Entrepreneurship is often associated with capitalism, big tech, and success. Furthermore, social entrepreneurship tends to conjure thoughts of service, philanthropy, and societal impact but not necessarily opportunities for career building or financial prosperity.  

At a recent Wintersession workshop, three Keller staff members set out to challenge students to reconsider their assumptions and expand their understanding of how they might make impact through innovative business solutions.

Carrie Collins, Business Operations Administrator, led the participants of Social Entrepreneurship: Using Your Skills in the Service of Humanity in a word cloud exercise that illustrated how the group of graduate and undergraduate students connected with the term social entrepreneurship.

Keller faculty member Manish Bhardwaj then set the session's tone with a short talk on the morality of entrepreneurship and innovation. He proposed that the participants reflect on not only what they can do but what we ought to do, and must do to impact others. Bhardwaj teaches this concept and the moral imperative of social justice through innovation in his course Entrepreneurship for the Idealist.

A panel of alumni entrepreneurs joined the group and shared insights, advice, and their own entrepreneurial stories, all of which began in Keller's eLab program. Each touched on common topics of motivation, life-work balance, burn-out, and self-doubt. All emphasized the importance of leadership coaching and engaged mentors, self-awareness, self-care, the power of staying open and flexible with your goals.

  • Amina Yamusah '13, co-founder and CTO of Bloc software, is an Artificial Intelligence-powered learning management platform that equips workforce training organizations with innovative career tools and data insights to prepare talent for the future of work.
  • Tobi Ayeni '21 *23, a current graduate student in Civil and Environmental Engineering, has used his passion for entrepreneurship to address environmental issues and social justice. He co-founded a startup that used novel tech solutions to repurpose wastewater to generate renewable energy. Ayeni also worked on designing achievement gap intervention techniques in high schools.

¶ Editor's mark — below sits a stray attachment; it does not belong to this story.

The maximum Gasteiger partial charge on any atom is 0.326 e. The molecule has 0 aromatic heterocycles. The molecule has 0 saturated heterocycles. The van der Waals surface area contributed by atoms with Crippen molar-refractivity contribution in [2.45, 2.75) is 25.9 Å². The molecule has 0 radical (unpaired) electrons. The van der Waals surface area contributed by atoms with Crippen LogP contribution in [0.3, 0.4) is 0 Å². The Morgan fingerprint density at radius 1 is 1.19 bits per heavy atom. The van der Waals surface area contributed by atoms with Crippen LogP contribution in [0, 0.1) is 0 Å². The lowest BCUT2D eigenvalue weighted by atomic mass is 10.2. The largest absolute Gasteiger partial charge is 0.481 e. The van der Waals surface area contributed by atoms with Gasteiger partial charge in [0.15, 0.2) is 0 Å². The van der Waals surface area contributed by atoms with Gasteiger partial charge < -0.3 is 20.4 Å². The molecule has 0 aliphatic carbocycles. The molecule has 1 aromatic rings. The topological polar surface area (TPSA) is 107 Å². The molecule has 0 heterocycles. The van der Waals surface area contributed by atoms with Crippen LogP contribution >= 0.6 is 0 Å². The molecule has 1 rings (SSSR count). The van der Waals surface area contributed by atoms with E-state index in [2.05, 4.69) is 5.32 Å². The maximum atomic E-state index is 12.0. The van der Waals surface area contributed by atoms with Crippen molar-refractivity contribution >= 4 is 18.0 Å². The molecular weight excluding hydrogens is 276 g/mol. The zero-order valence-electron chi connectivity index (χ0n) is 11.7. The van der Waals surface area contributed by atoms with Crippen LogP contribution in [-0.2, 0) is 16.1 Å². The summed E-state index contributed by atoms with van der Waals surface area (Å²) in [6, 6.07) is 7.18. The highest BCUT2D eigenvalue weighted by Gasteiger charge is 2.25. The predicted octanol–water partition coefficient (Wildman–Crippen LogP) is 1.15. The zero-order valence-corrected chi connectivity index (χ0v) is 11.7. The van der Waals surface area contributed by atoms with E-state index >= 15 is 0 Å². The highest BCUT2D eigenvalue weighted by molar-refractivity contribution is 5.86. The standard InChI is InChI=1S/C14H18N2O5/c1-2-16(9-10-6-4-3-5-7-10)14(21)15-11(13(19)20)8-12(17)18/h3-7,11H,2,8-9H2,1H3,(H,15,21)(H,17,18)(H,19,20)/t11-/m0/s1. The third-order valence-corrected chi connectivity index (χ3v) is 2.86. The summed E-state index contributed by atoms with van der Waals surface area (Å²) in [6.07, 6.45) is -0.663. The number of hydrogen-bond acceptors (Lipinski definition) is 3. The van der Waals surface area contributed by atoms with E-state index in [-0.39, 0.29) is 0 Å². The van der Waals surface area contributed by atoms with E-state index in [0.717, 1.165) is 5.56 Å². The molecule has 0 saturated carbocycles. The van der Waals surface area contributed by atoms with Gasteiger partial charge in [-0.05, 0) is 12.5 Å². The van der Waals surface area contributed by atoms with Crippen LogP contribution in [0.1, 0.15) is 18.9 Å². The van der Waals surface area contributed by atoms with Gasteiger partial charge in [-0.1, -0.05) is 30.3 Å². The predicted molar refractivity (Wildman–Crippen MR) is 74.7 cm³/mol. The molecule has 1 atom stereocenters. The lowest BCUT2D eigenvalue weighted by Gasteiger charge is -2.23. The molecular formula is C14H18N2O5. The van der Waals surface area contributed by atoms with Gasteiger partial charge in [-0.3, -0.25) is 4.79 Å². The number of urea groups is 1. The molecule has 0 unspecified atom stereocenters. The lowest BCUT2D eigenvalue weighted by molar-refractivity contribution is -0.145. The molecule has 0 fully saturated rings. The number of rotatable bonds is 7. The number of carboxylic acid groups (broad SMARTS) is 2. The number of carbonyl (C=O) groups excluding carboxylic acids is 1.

• Natalie Tung '18, co-founder and executive director of HomeWorks Trenton, a community-based, after-school boarding program that provides academic and social-emotional enrichment activities to supplement public schools, empower women, and build community leaders in Trenton, NJ.

Stephanie Landers, Entrepreneurial Program Manager and Manda Ryan, Program Coordinator for eLab and the Princeton Startup Immersion Program moderated the session. Both bring a wealth of experience in supporting student-founded business creation and have created a business incubator and accelerator program that encourages students to bridge the gap between social and commercial endeavors.

Landers' goal in hosting this workshop was to encourage the Princeton community to tap into their skills and talents to help humanity. The uptick in interest in societal impact projects throughout the Princeton community has been a source of encouragement for Landers.

"I hope to see more students in the eLab Accelerator program pursuing social ventures with the potential of making a great impact. I believe that one can indeed be a successful entrepreneur while doing good for the planet, for their country, for their community," said Landers.

Ryan works with both entrepreneurial-minded students and early-stage startup companies. As a result, she sees firsthand the value and potential of business creation with a purpose and the importance that our young entrepreneurs see the possibilities and opportunities taking a unique pathway to success can provide.

"Shared in this Wintersession workshop, and baked into all facets of the Keller Center, is the notion that we need more social entrepreneurs. Those individuals who are willing to take additional risks and potentially forgo profit multipliers for the sake of making a real positive change in community-based issues. We want students to understand that the knowledge, talents, and skills they acquire here at Princeton can bring great value to a social endeavor and personal fulfillment. In the nation's service and the service of humanity," said Ryan.